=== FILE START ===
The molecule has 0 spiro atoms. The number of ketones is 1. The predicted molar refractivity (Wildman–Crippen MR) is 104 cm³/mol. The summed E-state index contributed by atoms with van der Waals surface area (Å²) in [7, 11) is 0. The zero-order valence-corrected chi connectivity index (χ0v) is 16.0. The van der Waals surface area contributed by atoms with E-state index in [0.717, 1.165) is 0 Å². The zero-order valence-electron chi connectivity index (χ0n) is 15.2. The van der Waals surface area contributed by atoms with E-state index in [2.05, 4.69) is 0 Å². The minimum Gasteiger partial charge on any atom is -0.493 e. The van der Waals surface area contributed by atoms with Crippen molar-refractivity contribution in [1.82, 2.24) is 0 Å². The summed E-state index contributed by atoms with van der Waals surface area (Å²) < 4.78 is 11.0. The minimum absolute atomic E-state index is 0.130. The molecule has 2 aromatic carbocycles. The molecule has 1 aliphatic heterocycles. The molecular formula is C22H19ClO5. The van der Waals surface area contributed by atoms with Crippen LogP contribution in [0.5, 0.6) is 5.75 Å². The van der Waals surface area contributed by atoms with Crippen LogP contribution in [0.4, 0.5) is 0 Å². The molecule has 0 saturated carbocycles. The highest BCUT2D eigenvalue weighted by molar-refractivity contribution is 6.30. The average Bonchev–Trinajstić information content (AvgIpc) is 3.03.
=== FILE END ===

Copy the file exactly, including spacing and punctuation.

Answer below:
The molecule has 0 spiro atoms. The number of ketones is 1. The predicted molar refractivity (Wildman–Crippen MR) is 104 cm³/mol. The summed E-state index contributed by atoms with van der Waals surface area (Å²) in [7, 11) is 0. The zero-order valence-corrected chi connectivity index (χ0v) is 16.0. The van der Waals surface area contributed by atoms with E-state index in [0.717, 1.165) is 0 Å². The zero-order valence-electron chi connectivity index (χ0n) is 15.2. The van der Waals surface area contributed by atoms with E-state index in [2.05, 4.69) is 0 Å². The minimum Gasteiger partial charge on any atom is -0.493 e. The van der Waals surface area contributed by atoms with Crippen molar-refractivity contribution in [1.82, 2.24) is 0 Å². The summed E-state index contributed by atoms with van der Waals surface area (Å²) < 4.78 is 11.0. The minimum absolute atomic E-state index is 0.130. The molecule has 2 aromatic carbocycles. The molecule has 1 aliphatic heterocycles. The molecular formula is C22H19ClO5. The van der Waals surface area contributed by atoms with Crippen LogP contribution in [0.5, 0.6) is 5.75 Å². The van der Waals surface area contributed by atoms with Crippen LogP contribution in [0.4, 0.5) is 0 Å². The molecule has 0 saturated carbocycles. The highest BCUT2D eigenvalue weighted by molar-refractivity contribution is 6.30. The average Bonchev–Trinajstić information content (AvgIpc) is 3.03.